(Morning Prayer offered on the Public Address system for the La Salle Academy educational community on Thursday, 15 May)
Let us pause and remember we are in God’s holy presence….
While I’ve always loved the month of May, each year it comes with mixed feelings and emotions. On one hand summer is approaching. The warm weather starts to taunt us in the classroom, leading to incessant day-dreaming of afternoons at the beach and refreshing Del’s lemonade. On the other hand, the school year is ending. We don’t get to wake up every week day to spend over six hours with our friends and the adults who nurture our minds. For the seniors, this May is even tougher. Our entire high school career is ending, and we’re moving on to new places and new experiences.
We constantly do this; categorize events and periods of time into beginnings, middles and ends. Most of us compartmentalize our lives into eras, recalling them fondly, but then moving on to where we are, and where we plan to go. While beginnings are usually happier and more optimistic than endings, I prefer to see this time as neither. Not an ending to this year or high school, nor a beginning to a season or new adult life. I believe that if we have learned nothing else here at the Academy, we should know that our lives, and who we are, are not defined by solitary events with beginnings and endings, but rather the continuous journey we’re travelling, finding ourselves and who we’re meant to be
St. John Baptist de La Salle had a beginning and end to his life. However, our being here, surrounded by the teachers and administrators who continuously nurture and form us are proof that there are no beginnings or endings, just a constant calling to do what it is God calls us to do. Though De La Salle began this wonderful ministry, it did not all happen overnight. His life consisted of many twists and turns leading him to find his calling, the calling that allows us all to be here today. Going to school and the seminary, facing obstacles within his own family, travelling, meeting new people; all of these experiences led to the opening of his schools. His journey came to him piece by piece, much like the education we’ve received at La Salle.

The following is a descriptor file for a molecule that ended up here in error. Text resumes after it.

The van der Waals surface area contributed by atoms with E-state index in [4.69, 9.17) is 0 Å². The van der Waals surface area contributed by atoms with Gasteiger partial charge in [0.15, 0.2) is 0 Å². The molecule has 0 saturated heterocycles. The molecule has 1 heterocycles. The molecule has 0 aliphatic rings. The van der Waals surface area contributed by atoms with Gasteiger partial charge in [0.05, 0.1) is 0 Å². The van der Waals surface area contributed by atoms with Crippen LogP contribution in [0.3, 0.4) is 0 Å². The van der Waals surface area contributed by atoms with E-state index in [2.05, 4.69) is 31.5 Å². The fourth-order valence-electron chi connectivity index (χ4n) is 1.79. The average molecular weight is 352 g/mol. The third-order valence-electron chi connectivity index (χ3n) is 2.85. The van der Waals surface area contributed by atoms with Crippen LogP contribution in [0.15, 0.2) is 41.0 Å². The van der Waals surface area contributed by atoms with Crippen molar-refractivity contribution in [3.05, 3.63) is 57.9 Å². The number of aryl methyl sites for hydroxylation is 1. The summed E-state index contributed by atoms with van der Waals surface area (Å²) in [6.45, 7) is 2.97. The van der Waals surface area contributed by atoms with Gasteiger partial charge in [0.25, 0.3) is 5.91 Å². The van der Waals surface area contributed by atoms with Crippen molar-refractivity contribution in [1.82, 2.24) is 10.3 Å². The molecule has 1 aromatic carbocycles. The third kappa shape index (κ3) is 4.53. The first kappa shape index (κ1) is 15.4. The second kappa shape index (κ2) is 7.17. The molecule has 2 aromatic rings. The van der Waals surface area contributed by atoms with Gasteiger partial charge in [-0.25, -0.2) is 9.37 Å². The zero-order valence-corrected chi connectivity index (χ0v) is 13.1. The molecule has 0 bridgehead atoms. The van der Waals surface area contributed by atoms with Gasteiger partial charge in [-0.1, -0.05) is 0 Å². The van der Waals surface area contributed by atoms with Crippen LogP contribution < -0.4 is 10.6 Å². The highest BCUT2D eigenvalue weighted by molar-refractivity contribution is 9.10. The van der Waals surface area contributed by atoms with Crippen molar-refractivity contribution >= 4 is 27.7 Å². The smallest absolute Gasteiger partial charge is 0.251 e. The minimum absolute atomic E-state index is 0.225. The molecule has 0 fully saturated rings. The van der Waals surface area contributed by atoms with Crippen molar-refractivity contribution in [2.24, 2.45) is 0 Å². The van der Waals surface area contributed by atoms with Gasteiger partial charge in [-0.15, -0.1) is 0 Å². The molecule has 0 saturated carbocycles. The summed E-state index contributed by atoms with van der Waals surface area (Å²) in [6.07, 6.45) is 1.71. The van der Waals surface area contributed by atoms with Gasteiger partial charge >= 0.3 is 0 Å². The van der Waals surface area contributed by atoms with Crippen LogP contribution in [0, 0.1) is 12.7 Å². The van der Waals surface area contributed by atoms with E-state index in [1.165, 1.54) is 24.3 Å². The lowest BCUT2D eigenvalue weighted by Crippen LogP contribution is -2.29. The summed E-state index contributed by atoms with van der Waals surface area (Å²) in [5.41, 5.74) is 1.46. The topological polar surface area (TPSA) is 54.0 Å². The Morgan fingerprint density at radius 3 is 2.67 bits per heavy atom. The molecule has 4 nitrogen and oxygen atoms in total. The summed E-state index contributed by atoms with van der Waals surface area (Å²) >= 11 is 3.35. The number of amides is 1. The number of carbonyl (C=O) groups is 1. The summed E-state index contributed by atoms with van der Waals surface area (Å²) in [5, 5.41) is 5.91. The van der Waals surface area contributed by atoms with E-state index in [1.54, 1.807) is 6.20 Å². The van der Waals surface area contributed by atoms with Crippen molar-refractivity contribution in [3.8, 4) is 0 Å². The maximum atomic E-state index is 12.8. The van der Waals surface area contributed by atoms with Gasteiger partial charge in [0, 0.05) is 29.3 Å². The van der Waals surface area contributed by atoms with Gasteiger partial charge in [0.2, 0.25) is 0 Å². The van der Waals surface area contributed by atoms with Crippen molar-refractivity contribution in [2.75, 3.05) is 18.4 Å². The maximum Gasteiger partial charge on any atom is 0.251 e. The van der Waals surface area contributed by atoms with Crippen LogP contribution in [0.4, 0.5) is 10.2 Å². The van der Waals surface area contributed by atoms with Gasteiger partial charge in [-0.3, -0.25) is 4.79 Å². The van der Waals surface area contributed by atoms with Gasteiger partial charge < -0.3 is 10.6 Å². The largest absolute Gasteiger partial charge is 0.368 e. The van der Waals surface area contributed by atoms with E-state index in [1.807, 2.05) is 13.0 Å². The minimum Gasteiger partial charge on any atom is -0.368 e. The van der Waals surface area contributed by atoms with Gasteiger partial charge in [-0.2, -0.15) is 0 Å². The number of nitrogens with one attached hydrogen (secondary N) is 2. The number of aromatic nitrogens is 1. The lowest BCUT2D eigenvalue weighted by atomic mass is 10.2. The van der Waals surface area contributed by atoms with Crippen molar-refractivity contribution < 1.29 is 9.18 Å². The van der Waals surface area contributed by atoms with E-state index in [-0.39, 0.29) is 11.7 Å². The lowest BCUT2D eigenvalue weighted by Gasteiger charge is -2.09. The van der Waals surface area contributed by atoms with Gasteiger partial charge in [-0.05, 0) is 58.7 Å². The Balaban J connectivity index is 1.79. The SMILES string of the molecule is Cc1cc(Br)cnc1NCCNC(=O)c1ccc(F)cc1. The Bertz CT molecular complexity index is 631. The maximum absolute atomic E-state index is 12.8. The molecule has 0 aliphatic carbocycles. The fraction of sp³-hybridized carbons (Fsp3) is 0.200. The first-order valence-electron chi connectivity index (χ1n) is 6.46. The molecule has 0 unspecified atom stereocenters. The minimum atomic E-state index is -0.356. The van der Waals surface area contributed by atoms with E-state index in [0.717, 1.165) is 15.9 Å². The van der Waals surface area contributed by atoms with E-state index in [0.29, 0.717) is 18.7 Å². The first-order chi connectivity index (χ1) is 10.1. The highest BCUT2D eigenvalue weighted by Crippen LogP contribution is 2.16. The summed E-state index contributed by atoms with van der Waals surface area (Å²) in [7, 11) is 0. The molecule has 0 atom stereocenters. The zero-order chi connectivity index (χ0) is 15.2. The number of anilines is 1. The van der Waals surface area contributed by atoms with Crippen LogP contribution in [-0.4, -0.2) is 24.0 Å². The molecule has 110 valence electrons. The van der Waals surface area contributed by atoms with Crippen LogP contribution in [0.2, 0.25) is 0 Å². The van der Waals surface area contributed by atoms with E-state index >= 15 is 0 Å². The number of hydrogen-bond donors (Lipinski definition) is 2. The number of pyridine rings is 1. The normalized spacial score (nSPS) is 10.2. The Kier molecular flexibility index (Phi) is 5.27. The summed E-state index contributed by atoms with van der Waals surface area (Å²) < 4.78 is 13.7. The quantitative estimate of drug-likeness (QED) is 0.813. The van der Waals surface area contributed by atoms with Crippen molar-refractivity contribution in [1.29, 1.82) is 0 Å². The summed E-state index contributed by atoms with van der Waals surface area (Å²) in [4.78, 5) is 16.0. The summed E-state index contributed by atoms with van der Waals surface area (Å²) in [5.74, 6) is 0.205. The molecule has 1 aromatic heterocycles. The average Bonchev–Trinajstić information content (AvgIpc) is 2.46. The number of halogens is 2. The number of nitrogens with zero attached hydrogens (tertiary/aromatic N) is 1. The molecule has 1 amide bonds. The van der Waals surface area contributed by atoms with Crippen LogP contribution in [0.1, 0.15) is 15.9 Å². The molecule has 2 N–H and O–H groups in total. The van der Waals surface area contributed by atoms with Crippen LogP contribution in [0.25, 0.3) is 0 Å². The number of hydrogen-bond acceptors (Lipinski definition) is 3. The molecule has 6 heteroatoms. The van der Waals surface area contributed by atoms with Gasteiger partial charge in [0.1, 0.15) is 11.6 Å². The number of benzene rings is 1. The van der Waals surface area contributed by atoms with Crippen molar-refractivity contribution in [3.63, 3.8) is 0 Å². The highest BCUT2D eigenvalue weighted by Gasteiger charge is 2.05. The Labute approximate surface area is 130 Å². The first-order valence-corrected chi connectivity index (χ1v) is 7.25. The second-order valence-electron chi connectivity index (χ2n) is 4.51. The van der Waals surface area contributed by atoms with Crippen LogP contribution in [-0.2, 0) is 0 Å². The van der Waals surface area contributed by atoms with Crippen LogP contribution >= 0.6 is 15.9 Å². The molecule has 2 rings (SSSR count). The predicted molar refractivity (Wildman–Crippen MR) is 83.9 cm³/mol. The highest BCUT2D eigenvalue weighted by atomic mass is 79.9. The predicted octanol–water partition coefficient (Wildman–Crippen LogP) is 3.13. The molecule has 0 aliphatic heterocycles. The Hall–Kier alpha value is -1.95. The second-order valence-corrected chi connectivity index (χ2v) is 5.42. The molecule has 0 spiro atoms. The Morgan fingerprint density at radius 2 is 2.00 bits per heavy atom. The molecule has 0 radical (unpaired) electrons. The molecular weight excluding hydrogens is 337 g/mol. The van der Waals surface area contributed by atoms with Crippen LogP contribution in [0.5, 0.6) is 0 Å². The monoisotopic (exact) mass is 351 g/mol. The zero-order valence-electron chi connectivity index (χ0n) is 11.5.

We could not learn all the information our teachers have to offer us in a day, a month, or even a year, because each bit of knowledge also comes with a feeling and experience. A different perspective of what it means, and how we can use it.
Lessons like service, acceptance, and solidarity are instilled in us here at La Salle, but at different points in our high school careers, they mean very different things. As an underclassman service might mean donating five dollars to dress down, but as you get more involved in La Salle and its groups and opportunities service could mean going out with Lasallian Youth to a soup kitchen, day care center, or nursing home. You might think acceptance is simply welcoming a transfer student sophomore or junior year, until you attend “the event,” run by the diversity committee, and realize what beautiful and varying cultures make up our school. And solidarity is something La Salle constantly challenges us with. From standing together at Mass, supporting each other in athletics through the “Beehive,” or uniting ourselves with victims of tragedy such as the Boston marathon bombings, or earthquakes in Haiti, La Salle teaches us what it means to be human and Christian, through events from our past, present, and our goals for the future.
Whether you’re a senior, freshman, or PEGASUS student, you’ve already studied numerous subjects, and had unforgettable experiences inside and outside of the classroom. However, no one of those events could tell you who you are or what you’re meant to do. Any one moment, conversation, or experience could change the course of our lives forever. But does this mean that we throw away everything we’ve come to learn up until that point? Of course not. Finding our vocation doesn’t mark the beginning of our lives or the end of anything that came before it. It is simply another experience that is collectively forming us into who and what we are meant to be. As Ernest Hemingway said, “It is good to have an end to journey toward; but it is the journey that matters, in the end.” We will always have goals and aspirations to work towards and achieve, but no one of them completely validates or defines us as a human being. We will be more than the sum of our experiences. Like De La Salle, we will be individuals who have left our mark on the world by accepting the challenges we faced, and doing the work God called us to do.
I recently received a wonderful tidbit of wisdom from a classmate of mine. He said,“This is only one chapter. One chapter, and there are so many more to come”
Let us pray. Dear God, on this Founder’s Day, thank you for your servant, St. John Baptist de La Salle, for giving us the opportunity to experience this chapter of our lives here at La Salle Academy. Help us accept the challenge to find our callings, but never forget where we came from or what we’ve learned along the way. Guide us throughout our continuous journey to find who it is you want us to be.
St. John Baptist de La Salle, pray for us.
Live Jesus in our hearts, forever.
Samantha King (Class of 2014)
“It is good to have an end to journey toward; but it is the journey that matters, in the end.”
A fine quotation indeed, but Ursula K. Le Guin’s, not Hemingway’s.